Rational Unified Process (RUP) Methodology
The Rational Unified Process attempts to capture many of modern software development’s best practices in a form suitable for a wide range of projects and organizations. This process recognizes that the traditional waterfall approach can be inefficient because it idles key team members for extended periods of time. Many feel that the waterfall approach also introduces a lot of risk because it defers testing and integration until the end of the project lifecycle. Problems found at this stage are very expense to fix.
By contrast, RUP represents an iterative approach that is superior for a number of reasons:
- It lets you take into account changing requirements which despite the best efforts of all project managers are still a reality on just about every project.
- Integration is not one “big bang” at the end; instead, elements are integrated progressively.
- Risks are usually discovered or addressed during integration. With the iterative approach, you can mitigate risks earlier.
- Iterative development provides management with a means of making tactical changes to the product. It allows you to release a product early with reduced functionality to counter a move by a competitor, or to adopt another vendor for a given technology.
- Iteration facilitates reuse; it is easier to identify common parts as they are partially designed or implemented than to recognize them during planning.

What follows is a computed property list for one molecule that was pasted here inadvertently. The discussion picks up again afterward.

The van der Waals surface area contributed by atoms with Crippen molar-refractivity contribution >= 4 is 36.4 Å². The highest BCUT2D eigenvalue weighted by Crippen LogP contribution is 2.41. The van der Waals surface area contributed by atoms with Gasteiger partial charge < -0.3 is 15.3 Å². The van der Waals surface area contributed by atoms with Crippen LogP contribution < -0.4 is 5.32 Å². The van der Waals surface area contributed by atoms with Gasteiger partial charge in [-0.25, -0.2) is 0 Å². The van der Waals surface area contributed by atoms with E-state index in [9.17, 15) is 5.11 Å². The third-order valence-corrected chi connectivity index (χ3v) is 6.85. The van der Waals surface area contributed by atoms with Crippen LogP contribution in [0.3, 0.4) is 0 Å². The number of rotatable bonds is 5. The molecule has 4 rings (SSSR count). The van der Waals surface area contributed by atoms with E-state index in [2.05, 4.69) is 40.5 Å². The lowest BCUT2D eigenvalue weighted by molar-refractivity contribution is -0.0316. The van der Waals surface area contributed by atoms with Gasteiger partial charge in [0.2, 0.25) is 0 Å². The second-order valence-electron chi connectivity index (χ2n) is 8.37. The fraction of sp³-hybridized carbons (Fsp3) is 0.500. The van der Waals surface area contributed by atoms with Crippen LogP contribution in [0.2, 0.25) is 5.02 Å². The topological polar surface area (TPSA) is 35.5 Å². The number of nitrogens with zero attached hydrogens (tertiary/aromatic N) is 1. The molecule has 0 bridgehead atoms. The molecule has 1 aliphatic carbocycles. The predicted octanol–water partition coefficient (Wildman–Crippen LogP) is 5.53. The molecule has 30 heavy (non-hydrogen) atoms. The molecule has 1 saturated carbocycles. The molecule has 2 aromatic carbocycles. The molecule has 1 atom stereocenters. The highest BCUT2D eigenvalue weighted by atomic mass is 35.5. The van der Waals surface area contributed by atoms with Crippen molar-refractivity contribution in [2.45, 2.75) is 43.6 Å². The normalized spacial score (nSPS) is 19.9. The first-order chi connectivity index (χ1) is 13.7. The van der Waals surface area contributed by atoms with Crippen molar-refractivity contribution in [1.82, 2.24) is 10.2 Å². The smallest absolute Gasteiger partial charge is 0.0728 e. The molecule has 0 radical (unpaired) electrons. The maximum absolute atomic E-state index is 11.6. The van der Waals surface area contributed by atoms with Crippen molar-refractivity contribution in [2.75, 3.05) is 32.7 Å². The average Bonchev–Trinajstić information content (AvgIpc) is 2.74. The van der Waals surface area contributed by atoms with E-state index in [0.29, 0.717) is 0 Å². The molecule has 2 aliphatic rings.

- When you can correct errors over several iterations, the result is a more robust architecture. Performance bottlenecks are discovered at a time when they can still be addressed, instead of creating panic on the eve of delivery.
- Developers can learn along the way, and their various abilities and specialties are more fully employed during the entire lifecycle. Testers start testing early, technical writers begin writing early, and so on.
- The development process itself can be improved and refined along the way. The assessment at the end of an iteration not only looks at the status of the project from a product or schedule perspective,
but also analyzes what should be changed in the organization and in the process to make it perform better in the next iteration.
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- Adaptive Project Framework
- Agile Software Development
- Crystal Methods
- Dynamic Systems Development Model (DSDM)
- Extreme Programming (XP)
- Feature Driven Development (FDD)
- Information Technology Infrastructure Library (ITIL)
- Joint Application Development (JAD)
- Lean Development (LD)
- Rapid Application Development (RAD)
- Rational Unified Process (RUP)
- Systems Development Life Cycle (SDLC)
- TenStep Project Management Process
- Waterfall (a.k.a. Traditional)